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Homo sapiens
Homo sapiens
Mus musculus
Homo sapiens
Mus musculus
Homo sapiens
Mus musculus
Mus musculus
Homo sapiens
Mus musculus
Transcription Factor Encyclopedia  BETA
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No annotation is available in this section for this article. The content below is taken from a related TF, FOSL1 (Homo sapiens).

FOSL1 (FRA1) is a basic leucine zipper (bZIP) transcription factor. FOSL1 dimerizes with members of the JUN family (JUN, JUNB, JUND) and, through a 12-O-tetradecanoylphorbol-13-acetate (TPA) response element (TRE, TGAC/GTCA), regulates gene expression involved in physiologic and pathologic processes.[1] In addition to the JUN proteins, FOSL1 can interact with ATF4 (activating transcription factor 4) and USF1 (upstream stimulating factor 1). Thus, by dimerizing with proteins of the JUN family, and with other transcription factors, FOSL1 can distinctly regulate both cell type- and stimulus-specific gene expression involved in various physiologic and pathologic processes, in a TRE-dependent and -independent manner.[2][3] FOSL1 is covalently modified by posttranslational modifications via phosphorylation at serine and threonine residues, mainly through Rsk and ERK1/2/5 MAP kinases. [4][5][6][7] These modifications are known to affect both the protein stability and the transactivation potential of FOSL1[8]. FOSL1 contains a nuclear localization signal and is mostly localized in the nucleus. However, immunolocalization studies revealed the presence of FOSL1 in the cytoplasm in certain situations, such as in the presence of elevated levels of oxidative stress[9] and in cancerous tissues[10]. Also, it appears that this trafficking affects the gene expression as well as the stability of this transcription factor.[9]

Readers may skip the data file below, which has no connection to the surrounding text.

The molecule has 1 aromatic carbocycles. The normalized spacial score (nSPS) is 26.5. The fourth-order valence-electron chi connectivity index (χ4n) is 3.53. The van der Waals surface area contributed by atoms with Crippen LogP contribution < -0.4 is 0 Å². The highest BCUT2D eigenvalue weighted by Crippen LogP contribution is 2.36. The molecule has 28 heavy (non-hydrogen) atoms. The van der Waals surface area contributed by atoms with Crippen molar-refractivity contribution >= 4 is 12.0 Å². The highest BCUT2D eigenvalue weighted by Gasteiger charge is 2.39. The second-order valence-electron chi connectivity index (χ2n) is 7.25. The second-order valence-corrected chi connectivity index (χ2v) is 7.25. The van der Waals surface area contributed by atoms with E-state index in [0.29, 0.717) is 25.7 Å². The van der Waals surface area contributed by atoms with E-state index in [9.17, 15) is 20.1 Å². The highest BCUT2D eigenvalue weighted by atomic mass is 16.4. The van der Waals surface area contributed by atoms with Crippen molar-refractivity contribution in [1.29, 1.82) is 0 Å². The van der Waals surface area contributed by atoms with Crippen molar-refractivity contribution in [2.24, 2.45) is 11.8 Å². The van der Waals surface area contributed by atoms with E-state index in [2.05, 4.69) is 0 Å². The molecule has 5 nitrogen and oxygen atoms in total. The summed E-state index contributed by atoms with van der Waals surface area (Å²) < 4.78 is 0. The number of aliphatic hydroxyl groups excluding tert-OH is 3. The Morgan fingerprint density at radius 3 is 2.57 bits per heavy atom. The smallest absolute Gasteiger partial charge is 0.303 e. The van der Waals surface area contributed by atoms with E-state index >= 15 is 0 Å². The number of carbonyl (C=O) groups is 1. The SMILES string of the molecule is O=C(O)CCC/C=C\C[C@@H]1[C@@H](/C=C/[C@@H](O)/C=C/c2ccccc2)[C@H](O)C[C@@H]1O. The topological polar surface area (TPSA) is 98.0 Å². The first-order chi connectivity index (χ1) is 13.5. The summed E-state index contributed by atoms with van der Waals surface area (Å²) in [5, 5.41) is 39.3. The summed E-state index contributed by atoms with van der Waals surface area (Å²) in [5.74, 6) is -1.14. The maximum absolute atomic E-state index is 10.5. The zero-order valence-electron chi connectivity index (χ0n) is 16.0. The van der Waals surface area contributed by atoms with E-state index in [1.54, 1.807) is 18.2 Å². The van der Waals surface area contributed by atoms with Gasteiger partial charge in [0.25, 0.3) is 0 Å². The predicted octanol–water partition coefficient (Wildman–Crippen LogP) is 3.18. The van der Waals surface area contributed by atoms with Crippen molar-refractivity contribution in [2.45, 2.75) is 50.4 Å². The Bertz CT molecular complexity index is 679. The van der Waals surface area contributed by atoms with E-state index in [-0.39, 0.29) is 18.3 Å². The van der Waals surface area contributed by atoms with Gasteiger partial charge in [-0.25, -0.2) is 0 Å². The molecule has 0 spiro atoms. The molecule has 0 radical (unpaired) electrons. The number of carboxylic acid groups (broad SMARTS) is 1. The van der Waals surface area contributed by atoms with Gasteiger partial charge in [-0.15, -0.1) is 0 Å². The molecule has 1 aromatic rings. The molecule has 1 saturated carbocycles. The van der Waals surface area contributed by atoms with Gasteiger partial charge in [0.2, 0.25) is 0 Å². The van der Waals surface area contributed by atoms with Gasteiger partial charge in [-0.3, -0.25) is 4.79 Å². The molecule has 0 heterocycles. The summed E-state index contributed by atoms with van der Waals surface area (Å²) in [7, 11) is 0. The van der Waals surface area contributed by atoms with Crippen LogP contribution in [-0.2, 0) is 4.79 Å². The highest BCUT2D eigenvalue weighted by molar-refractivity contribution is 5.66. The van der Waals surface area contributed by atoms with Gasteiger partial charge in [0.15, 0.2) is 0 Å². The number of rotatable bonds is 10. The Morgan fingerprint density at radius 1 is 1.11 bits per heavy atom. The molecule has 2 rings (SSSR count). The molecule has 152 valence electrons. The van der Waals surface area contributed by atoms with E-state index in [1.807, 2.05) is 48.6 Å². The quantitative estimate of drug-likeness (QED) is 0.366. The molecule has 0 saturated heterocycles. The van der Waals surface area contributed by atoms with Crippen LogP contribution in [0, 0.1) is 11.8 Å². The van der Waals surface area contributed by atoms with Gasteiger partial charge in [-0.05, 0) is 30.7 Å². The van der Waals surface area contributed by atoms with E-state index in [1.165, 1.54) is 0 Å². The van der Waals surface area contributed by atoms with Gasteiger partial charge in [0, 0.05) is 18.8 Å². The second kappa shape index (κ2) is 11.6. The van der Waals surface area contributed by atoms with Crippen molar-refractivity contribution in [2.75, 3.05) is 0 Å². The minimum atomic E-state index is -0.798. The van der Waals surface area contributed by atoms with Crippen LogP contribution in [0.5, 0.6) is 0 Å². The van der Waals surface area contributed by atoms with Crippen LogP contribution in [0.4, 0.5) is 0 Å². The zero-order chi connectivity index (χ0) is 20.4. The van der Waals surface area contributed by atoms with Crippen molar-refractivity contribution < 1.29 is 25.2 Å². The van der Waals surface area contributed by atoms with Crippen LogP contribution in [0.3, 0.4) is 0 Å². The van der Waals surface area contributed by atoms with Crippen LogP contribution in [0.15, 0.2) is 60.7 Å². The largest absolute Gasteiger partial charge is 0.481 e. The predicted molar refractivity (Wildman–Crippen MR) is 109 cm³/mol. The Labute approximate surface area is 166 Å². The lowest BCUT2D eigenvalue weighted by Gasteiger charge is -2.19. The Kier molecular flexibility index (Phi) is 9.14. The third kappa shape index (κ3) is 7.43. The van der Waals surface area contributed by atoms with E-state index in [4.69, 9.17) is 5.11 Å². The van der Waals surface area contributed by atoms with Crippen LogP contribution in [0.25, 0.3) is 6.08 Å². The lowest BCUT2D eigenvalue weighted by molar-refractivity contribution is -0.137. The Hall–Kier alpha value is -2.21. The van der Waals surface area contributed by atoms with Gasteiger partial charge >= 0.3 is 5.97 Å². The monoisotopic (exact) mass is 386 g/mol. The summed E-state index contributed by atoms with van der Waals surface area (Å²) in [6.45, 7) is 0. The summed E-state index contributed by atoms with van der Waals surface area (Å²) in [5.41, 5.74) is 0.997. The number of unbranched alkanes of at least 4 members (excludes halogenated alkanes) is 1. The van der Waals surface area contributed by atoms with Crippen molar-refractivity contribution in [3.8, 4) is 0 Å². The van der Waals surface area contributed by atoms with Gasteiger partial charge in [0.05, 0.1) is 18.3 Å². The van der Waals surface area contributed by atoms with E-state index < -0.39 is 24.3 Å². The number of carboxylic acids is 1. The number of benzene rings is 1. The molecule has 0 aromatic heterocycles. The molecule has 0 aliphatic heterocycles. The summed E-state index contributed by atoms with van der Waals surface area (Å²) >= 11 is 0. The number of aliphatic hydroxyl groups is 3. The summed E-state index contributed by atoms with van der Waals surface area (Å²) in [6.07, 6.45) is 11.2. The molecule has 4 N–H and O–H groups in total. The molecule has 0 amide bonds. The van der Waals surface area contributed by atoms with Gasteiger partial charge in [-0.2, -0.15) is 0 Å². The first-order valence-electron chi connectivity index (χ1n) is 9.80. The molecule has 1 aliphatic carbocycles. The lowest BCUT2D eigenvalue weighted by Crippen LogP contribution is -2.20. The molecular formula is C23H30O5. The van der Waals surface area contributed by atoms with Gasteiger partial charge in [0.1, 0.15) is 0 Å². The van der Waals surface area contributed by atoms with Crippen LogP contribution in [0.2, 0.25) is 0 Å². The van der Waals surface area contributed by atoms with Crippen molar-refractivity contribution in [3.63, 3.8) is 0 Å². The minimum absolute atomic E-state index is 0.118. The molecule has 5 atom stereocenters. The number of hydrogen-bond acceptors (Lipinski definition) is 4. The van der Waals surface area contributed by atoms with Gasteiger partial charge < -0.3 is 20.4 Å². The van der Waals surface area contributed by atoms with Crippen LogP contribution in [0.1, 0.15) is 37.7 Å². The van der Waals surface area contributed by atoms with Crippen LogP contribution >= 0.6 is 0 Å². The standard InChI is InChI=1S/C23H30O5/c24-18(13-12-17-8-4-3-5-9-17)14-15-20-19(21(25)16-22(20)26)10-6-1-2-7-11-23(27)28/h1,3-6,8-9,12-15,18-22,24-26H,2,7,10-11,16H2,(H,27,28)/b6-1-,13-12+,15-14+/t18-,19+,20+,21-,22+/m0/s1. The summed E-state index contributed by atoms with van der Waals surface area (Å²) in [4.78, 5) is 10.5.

Conventional genetic deletion of the FOSL1 in mice results in embryonic lethality, because this transcription factor is critical for extra-embryonic tissue development.[11] However, mice lacking FOSL1, specifically in the embryo, develop normally without an overt phenotype and these mice subsequently display reduced bone mass formation and osteopenia. [12] Ectopic expression of FOSL1 under the control of a ubiquitous promoter induces increased bone formation and osteosclerosis in mice.[13] Genetic complementation studies have demonstrated an overlapping function between FOSL1 and FOS in bone growth in mice. No genetic mutations leading to activation or inactivation of this transcription factor in human disease development and in malignancies have been yet documented. Increased levels of FOSL1 mRNA transcripts, however, have been detected in various tumor tissues/cell types. [14] Data generated in several labs have unequivocally demonstrated a causative role for FOSL1 in cancer cell progression and invasion. Overexpression of FOSL1 induces fibroblastoid phenotype with an increased malignant potential in several cancer cell types, while silencing or knockdown of the FOSL1 expression reverses this malignant phenotype.[3][14]

The expression of FOSL1 is very low in various adult tissues, but its transcription is strongly inducible by mitogens and inflammatory cytokines as well by various environmental toxicants, carcinogens and pathogens, mainly through EGFR-activated Ras signaling. [15][16][17] This pathway is known to promote tumor development and progression in vivo and is frequently mutated in various human lung tumors. Data from several studies performed in cell cultures illuminates a potential role for FOSL1 both in physiologic and pathophysiologic processes.[2] However, further studies using "floxed" mice are warranted to dissect the exact role(s) of this proto-oncogene in the development and progression of various diseases, including malignancy.